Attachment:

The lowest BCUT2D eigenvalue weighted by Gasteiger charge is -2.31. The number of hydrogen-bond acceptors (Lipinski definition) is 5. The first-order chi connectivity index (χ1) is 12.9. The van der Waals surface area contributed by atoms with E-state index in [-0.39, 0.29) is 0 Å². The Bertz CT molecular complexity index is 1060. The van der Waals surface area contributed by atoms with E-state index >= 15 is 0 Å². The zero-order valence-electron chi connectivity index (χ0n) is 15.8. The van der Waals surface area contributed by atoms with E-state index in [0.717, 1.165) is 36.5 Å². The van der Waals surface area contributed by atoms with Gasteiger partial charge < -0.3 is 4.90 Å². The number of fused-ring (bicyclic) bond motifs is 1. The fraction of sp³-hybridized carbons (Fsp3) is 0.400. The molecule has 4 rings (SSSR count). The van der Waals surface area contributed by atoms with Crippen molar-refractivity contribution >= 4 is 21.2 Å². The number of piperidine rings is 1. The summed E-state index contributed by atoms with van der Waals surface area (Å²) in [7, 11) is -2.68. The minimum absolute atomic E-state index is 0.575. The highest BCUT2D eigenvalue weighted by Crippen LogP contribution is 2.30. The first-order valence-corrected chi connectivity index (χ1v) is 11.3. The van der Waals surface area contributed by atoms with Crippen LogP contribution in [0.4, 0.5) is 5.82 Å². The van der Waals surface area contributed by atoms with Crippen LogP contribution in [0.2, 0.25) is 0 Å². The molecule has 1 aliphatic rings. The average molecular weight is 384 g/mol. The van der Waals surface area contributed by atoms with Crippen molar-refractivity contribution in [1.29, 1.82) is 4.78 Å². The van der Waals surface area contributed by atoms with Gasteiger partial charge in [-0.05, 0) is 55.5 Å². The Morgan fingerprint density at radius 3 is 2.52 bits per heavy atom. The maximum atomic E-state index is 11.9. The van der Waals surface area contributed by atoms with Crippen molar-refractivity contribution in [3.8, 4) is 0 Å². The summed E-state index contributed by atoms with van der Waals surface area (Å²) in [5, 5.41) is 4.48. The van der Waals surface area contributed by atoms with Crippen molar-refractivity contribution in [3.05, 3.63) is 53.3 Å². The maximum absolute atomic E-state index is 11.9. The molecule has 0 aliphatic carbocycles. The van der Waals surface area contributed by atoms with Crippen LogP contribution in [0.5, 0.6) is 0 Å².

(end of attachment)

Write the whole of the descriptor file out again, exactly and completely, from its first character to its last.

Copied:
The lowest BCUT2D eigenvalue weighted by Gasteiger charge is -2.31. The number of hydrogen-bond acceptors (Lipinski definition) is 5. The first-order chi connectivity index (χ1) is 12.9. The van der Waals surface area contributed by atoms with E-state index in [-0.39, 0.29) is 0 Å². The Bertz CT molecular complexity index is 1060. The van der Waals surface area contributed by atoms with E-state index >= 15 is 0 Å². The zero-order valence-electron chi connectivity index (χ0n) is 15.8. The van der Waals surface area contributed by atoms with E-state index in [0.717, 1.165) is 36.5 Å². The van der Waals surface area contributed by atoms with Gasteiger partial charge < -0.3 is 4.90 Å². The number of fused-ring (bicyclic) bond motifs is 1. The fraction of sp³-hybridized carbons (Fsp3) is 0.400. The molecule has 4 rings (SSSR count). The van der Waals surface area contributed by atoms with Crippen molar-refractivity contribution >= 4 is 21.2 Å². The number of piperidine rings is 1. The summed E-state index contributed by atoms with van der Waals surface area (Å²) in [7, 11) is -2.68. The minimum absolute atomic E-state index is 0.575. The highest BCUT2D eigenvalue weighted by Crippen LogP contribution is 2.30. The first-order valence-corrected chi connectivity index (χ1v) is 11.3. The van der Waals surface area contributed by atoms with Crippen LogP contribution in [0.4, 0.5) is 5.82 Å². The van der Waals surface area contributed by atoms with Crippen LogP contribution in [0.2, 0.25) is 0 Å². The molecule has 1 aliphatic rings. The average molecular weight is 384 g/mol. The van der Waals surface area contributed by atoms with Crippen molar-refractivity contribution in [1.29, 1.82) is 4.78 Å². The van der Waals surface area contributed by atoms with Gasteiger partial charge in [-0.05, 0) is 55.5 Å². The Morgan fingerprint density at radius 3 is 2.52 bits per heavy atom. The maximum atomic E-state index is 11.9. The van der Waals surface area contributed by atoms with Crippen molar-refractivity contribution in [3.8, 4) is 0 Å². The summed E-state index contributed by atoms with van der Waals surface area (Å²) in [5, 5.41) is 4.48. The van der Waals surface area contributed by atoms with Crippen molar-refractivity contribution in [3.05, 3.63) is 53.3 Å². The maximum absolute atomic E-state index is 11.9. The molecule has 0 aliphatic carbocycles. The van der Waals surface area contributed by atoms with Crippen LogP contribution in [0.5, 0.6) is 0 Å².